You’ve bought your VR system, set it up, maybe upgraded your computer, and now you’ve downloaded and played a lot of the free experiences that act as an introduction to VR. They’re quite fun, if a bit short, but now you face the question of what to do next. The answer is to invite round friends and family and show off those same introductory experiences to them as well. Because you’d told them that you bought a VR system, and now you have to prove that it wasn’t a huge waste of money.
After a few stumbles in their latest outings, Telltale’s Marvel’s Guardians of the Galaxy Episode 1: Tangled up in Blue (“GOTG” from here on out) harks back to their last truly excellent offering of Tales From the Borderlands, with the familiar action-comedy setting of the latter to tell… a tale.
These things are episodic, so any review at this point may not be necessarily useful. For what it’s worth though – it’s pretty good. If you’re a fan of Telltale experiences or Guardians of the Galaxy, then you’ll probably enjoy this, as I certainly did.
However, there’s enough here to get me pedantically analysing the thing, and that’s always fun!
Welcome to the first of a series of articles about my travels throughout the wild landscape of VR. I have owned a VR headset since June last year and in that time I have amassed a library of dozens of games and played a hundred hours of some of the most unique gameplay you can have on the PC. Needless to say that these articles will reflect my own personal experiences with this technology, so if you feel I have disparaged your favourite game then feel free to call me an idiot in the comments. Without further ado, it’s time to jack in!
Don’t tell your friends that HOTSUPER is the most innovative story I’ve interacted with in years!
The gameplay sucks though.
Last week, I picked up a lovely neon-coloured Nintendo Switch. It’s the first time I’ve bought a console so close to launch, and I’m usually more pragmatic before committing to purchasing a piece of hardware, but two things about the console really made me want to check it out. The first was the positive response surrounding Zelda: Breath of the Wild. While it sounded like a fun adventure game in it’s own right, I became very interested after hearing conversations about the different systems of the game interacting in interesting ways. I’m a Zelda fan, and it sounded like a good Zelda game. Secondly, I bought a New 3DS about two years ago, and I really love it. The Switch, while touted as a console/handheld hybrid, seemed to me to be primarily a handheld, and that made me want to check it out more so than it being a TV console. Also, and perhaps the main reason that tipped me over to buying the Switch, is that I’m 30 and my wife and I don’t have children. We can afford to buy toys for ourselves sometimes.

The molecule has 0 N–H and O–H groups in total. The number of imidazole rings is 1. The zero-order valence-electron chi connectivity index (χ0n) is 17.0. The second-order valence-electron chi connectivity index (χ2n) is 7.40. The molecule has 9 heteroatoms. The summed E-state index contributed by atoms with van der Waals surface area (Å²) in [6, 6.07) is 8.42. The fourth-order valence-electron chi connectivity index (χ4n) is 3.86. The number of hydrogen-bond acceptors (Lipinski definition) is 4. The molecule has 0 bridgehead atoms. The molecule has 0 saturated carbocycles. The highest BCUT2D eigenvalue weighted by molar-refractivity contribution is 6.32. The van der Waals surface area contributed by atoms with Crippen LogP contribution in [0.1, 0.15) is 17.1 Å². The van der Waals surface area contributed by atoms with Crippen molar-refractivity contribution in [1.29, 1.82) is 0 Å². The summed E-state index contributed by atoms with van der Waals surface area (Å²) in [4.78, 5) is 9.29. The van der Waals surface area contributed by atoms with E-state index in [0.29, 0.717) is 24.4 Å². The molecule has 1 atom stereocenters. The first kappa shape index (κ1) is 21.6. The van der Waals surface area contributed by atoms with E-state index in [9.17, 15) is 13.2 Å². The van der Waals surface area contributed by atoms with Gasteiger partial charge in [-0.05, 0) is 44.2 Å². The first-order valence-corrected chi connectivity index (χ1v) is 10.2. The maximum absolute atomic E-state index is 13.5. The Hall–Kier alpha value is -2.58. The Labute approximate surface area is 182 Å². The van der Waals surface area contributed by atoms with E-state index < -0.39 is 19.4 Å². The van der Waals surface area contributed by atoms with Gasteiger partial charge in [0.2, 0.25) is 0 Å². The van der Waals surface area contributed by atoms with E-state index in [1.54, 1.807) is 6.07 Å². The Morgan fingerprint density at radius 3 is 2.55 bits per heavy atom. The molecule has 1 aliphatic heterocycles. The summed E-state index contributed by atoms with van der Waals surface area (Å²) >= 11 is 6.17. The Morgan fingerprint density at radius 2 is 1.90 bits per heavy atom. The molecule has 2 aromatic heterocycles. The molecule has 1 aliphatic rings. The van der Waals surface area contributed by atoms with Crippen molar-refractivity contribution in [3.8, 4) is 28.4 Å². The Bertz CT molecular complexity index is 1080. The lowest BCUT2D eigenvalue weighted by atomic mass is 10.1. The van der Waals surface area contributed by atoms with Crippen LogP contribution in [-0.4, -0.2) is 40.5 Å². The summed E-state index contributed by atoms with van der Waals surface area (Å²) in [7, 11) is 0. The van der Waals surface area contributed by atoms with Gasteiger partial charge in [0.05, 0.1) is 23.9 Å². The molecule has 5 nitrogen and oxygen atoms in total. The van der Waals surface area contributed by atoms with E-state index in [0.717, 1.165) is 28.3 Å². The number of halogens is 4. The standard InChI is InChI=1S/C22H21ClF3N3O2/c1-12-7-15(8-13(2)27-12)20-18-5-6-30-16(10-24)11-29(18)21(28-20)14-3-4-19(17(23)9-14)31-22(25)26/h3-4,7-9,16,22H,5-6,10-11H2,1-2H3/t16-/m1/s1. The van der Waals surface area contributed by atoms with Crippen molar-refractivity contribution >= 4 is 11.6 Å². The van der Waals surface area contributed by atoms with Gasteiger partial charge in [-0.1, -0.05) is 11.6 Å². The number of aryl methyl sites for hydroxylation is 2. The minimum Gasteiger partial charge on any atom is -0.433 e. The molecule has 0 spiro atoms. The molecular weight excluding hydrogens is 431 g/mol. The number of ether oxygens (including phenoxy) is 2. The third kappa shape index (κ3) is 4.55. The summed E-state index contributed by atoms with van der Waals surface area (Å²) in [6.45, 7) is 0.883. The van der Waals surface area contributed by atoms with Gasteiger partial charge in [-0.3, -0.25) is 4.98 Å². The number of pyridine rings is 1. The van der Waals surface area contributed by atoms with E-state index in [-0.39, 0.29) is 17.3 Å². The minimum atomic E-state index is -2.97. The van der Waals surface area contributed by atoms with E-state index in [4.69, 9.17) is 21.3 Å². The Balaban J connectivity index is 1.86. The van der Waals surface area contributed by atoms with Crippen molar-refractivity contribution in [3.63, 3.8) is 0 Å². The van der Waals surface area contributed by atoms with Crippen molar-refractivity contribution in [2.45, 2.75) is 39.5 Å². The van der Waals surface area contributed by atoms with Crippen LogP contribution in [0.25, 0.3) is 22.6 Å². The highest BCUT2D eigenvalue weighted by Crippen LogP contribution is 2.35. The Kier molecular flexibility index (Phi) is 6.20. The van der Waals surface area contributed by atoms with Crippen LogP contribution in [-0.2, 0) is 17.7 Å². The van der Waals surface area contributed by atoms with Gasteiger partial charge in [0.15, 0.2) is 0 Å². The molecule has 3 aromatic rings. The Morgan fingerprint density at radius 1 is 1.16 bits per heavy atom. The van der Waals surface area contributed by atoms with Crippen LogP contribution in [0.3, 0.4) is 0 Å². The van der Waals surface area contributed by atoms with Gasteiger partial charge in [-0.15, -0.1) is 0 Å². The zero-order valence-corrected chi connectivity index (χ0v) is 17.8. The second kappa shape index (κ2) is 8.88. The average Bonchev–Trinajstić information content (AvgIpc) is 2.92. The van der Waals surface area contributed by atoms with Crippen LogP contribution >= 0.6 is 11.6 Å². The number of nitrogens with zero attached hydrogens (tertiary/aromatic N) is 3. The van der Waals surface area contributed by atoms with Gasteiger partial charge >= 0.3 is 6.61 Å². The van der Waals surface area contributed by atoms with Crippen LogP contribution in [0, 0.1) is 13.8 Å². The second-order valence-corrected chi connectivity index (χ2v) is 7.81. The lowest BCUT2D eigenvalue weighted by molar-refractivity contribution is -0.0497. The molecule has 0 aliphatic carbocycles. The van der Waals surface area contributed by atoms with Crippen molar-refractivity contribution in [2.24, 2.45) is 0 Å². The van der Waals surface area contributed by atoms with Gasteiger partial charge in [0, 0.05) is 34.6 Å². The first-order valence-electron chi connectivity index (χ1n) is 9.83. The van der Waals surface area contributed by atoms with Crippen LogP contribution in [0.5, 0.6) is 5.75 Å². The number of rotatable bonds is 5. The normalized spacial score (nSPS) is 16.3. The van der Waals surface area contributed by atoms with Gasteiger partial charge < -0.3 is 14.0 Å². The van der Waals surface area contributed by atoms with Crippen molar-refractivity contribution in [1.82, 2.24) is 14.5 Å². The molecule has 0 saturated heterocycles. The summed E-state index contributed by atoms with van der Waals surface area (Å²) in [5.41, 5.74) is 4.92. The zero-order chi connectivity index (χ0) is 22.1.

Initially I had been very skeptical of the Switch. It looked to me to be something that would have been popular and cutting-edge back in 2012. From the 720p screen with large screen-bezels, to reports of 30 fps caps and limited internet functionality in the typical vein of out-of-touch Nintendo; this seemed very much to be portable technology that had been left in the dust years ago by the mobile phone and tablet industry. On announcement of the Switch, I thought that everyone already had something better; whether that be the 1080p smart devices in most of our pockets, the 2K/IPS tablets many people use on a daily basis, or our consoles and/or PCs already attached either to giant TVs or LCD panels on our desks. Nintendo has it’s dedicated fans, but what about the Switch would make the general public want to buy it?